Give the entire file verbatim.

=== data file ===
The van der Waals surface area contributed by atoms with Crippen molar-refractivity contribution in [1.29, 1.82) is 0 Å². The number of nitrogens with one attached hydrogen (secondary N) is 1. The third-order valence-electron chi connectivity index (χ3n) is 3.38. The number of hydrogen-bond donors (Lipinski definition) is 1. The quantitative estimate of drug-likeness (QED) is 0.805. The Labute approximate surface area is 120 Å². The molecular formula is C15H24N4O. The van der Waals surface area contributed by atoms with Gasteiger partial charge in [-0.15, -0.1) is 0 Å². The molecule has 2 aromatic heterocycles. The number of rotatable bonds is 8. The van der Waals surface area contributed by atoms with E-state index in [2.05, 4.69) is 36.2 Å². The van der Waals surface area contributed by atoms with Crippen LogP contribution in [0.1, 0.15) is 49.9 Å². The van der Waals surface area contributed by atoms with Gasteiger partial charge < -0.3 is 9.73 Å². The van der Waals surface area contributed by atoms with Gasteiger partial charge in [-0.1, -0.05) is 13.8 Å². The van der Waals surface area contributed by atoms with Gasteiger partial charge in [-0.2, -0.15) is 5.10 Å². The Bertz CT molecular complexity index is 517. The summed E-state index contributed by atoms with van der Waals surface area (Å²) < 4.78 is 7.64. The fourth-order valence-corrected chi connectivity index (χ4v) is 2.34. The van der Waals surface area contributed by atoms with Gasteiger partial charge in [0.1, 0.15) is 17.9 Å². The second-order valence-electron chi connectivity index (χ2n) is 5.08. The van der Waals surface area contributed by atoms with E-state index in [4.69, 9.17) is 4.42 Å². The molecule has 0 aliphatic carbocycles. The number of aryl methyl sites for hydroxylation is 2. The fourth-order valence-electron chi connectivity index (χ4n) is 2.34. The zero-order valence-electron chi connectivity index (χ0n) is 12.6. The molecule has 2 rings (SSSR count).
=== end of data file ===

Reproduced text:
The van der Waals surface area contributed by atoms with Crippen molar-refractivity contribution in [1.29, 1.82) is 0 Å². The number of nitrogens with one attached hydrogen (secondary N) is 1. The third-order valence-electron chi connectivity index (χ3n) is 3.38. The number of hydrogen-bond donors (Lipinski definition) is 1. The quantitative estimate of drug-likeness (QED) is 0.805. The Labute approximate surface area is 120 Å². The molecular formula is C15H24N4O. The van der Waals surface area contributed by atoms with Gasteiger partial charge in [-0.15, -0.1) is 0 Å². The molecule has 2 aromatic heterocycles. The number of rotatable bonds is 8. The van der Waals surface area contributed by atoms with E-state index in [2.05, 4.69) is 36.2 Å². The van der Waals surface area contributed by atoms with Crippen LogP contribution in [0.1, 0.15) is 49.9 Å². The van der Waals surface area contributed by atoms with Gasteiger partial charge < -0.3 is 9.73 Å². The van der Waals surface area contributed by atoms with Gasteiger partial charge in [-0.1, -0.05) is 13.8 Å². The van der Waals surface area contributed by atoms with Gasteiger partial charge in [-0.2, -0.15) is 5.10 Å². The Bertz CT molecular complexity index is 517. The summed E-state index contributed by atoms with van der Waals surface area (Å²) < 4.78 is 7.64. The fourth-order valence-corrected chi connectivity index (χ4v) is 2.34. The van der Waals surface area contributed by atoms with Gasteiger partial charge in [0.1, 0.15) is 17.9 Å². The second-order valence-electron chi connectivity index (χ2n) is 5.08. The van der Waals surface area contributed by atoms with E-state index in [4.69, 9.17) is 4.42 Å². The molecule has 0 aliphatic carbocycles. The number of aryl methyl sites for hydroxylation is 2. The fourth-order valence-electron chi connectivity index (χ4n) is 2.34. The zero-order valence-electron chi connectivity index (χ0n) is 12.6. The molecule has 2 rings (SSSR count).